With care put into Step LFO values and played notes while the arpeggiator is active, long and expansive note sequences are easily possible. With consideration placed into how the arpeggiator gate length and release time of the amplitude envelope are dialed in, sequential swells of notes or endlessly percolating streams of notes can extend musical ideas into totally new forms. This is especially true on the Deluxe model, which allows for both layers in Multi mode to use their own arpeggiator independently.

Tip #3: Filter Overdrive Headroom

Fans of distortion and overdrive have plenty to uncover in the Hydrasynth, where there are three different places to dirty up your patches. With the prevalence of rock music, distorted guitars are a familiar concept to many, but applying distortion to a synthesizer has a number of further implications that should be considered. After all, extended range instruments notwithstanding, synthesizers are generally capable of producing a much wider range of notes than a guitar, and the spectral content of a raw guitar signal is much more mellow than basic sawtooth and square shapes, and many of the others found on the Hydrasynth. Because of how flexible the Hydrasynth can be, I'm actually going to touch upon two different considerations to make when using distortion.

First, let's discuss the nonlinear nature of distortion. Without diving too deep into the field of electronics, a lot of components used in audio devices such as vacuum tubes, transistors, and diodes always contain some level of nonlinear properties which apply some amount of waveshaping that cause an output signal to differ from the input. This relationship is known as a transfer function. In the context of studio monitors and hi-fi listening, finding the sweet spot where signal transfer curves are as linear as possible is crucial to maintaining an accurate image of the audio being amplified for listening. But in other situations, nonlinear curves are incredibly interesting and are responsible for some of the most coveted designs and sounds in preamps, pedals, guitar amplifiers, and more.

Ableton Live's Saturator device offers a number of transfer curves Ableton Live's Saturator device offers a number of transfer curves

Because of these nonlinear traits, summing signals with sub-audio frequencies and static voltages before applying saturation is a super fun thing to do in the context of modular patching, as it gives the synthesist direct control over the character of their drive. As you might imagine by discussing this topic in this article, we can do this on the Hydrasynth, too! If we repurpose our first tip, we can use the oscillators in sub-audio ranges for another reason: manipulating the characteristics of the filter drive in a periodic way. Because the Hydrasynth has three oscillators, it's easy to set up a standard, musical patch with one or two oscillators, and reserve the third for this distortion trick.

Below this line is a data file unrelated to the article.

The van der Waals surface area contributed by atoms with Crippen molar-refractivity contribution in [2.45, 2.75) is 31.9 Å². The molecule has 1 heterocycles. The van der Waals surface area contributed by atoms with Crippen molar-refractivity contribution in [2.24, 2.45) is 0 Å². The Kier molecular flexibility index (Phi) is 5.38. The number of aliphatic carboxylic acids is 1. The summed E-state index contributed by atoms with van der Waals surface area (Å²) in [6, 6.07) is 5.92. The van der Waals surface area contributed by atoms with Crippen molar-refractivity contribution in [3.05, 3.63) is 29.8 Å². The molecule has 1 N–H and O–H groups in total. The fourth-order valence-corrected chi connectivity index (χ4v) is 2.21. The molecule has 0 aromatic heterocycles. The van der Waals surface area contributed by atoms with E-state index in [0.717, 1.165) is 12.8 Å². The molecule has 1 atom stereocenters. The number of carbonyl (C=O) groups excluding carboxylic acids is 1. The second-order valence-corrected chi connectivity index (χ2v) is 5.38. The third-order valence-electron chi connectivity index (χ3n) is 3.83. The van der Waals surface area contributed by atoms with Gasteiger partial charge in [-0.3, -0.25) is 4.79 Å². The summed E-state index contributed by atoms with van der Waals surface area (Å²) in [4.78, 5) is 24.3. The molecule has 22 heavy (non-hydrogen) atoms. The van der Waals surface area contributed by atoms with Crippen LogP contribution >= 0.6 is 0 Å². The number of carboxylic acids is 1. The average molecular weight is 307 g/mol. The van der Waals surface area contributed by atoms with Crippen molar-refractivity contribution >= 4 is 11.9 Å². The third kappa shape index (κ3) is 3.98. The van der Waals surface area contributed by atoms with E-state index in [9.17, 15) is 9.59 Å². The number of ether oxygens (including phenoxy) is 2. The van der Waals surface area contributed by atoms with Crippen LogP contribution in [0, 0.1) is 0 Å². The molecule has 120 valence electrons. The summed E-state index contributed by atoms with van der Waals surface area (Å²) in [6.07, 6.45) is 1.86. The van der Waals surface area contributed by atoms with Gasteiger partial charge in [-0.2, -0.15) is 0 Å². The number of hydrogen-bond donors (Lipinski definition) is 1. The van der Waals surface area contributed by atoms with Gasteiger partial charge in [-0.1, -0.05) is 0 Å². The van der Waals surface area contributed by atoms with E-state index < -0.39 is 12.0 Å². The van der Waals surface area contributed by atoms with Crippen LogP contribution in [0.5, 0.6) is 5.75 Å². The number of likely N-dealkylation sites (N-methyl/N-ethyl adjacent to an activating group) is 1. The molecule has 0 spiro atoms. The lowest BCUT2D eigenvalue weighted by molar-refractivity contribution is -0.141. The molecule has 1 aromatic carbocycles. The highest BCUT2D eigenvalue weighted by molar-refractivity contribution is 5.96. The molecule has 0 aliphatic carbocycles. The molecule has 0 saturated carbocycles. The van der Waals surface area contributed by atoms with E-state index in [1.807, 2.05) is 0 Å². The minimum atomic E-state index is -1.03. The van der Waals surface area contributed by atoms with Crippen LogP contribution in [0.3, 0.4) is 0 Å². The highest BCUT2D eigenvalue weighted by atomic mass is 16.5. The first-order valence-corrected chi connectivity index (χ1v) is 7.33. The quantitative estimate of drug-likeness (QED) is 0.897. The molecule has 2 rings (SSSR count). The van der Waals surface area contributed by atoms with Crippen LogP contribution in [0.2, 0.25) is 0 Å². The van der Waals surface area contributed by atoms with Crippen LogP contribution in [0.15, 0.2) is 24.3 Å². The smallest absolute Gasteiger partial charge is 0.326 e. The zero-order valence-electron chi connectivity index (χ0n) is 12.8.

In this case, I like to turn off keyboard tracking for the super low oscillator, so that the rate of drive modulation is consistent across the range of notes being played. Again, exploring the different waveform options on the oscillators can create a number of different flavors of grit and undulation into the sound, with simpler shapes providing smooth fluctuations, while complex shapes impart noisy textures and sputtery bursts.

Tip #3.5 Distortion and Microtonality

For my other tip on distortion, we're going to draw inspiration from Rob Hordijk, the mind behind instruments such as the Benjolin and Blippoo Box. I recently came across a blog post on his website, which covers a number of topics relating to harmonic distortion. In particular, there's a section where he mentions the implications of tuning with distortion, and thanks to the number of alternative scales and tunings included in the Hydrasynth, this is something that can be explored without much trouble.

As it pertains to the Hordijk article, let us briefly compare equal temperament tuning with just intonation. In Western music history, 12 tone equal temperament (12-TET for short) has been the predominant tuning system since the European classical period, as composers were beginning to be more adventurous with their harmonic progressions. 12-TET allows for the frequency of all notes in the chromatic scale to have an equal relationship with each other, meaning that sequences of chords will sound consistent regardless of which key they were played in, eliminating the need to retune an instrument between performances. This contrasts with practices in the Baroque period as well as numerous traditions in Eastern music, where note relationships were defined in just ratios around a specific tonal center.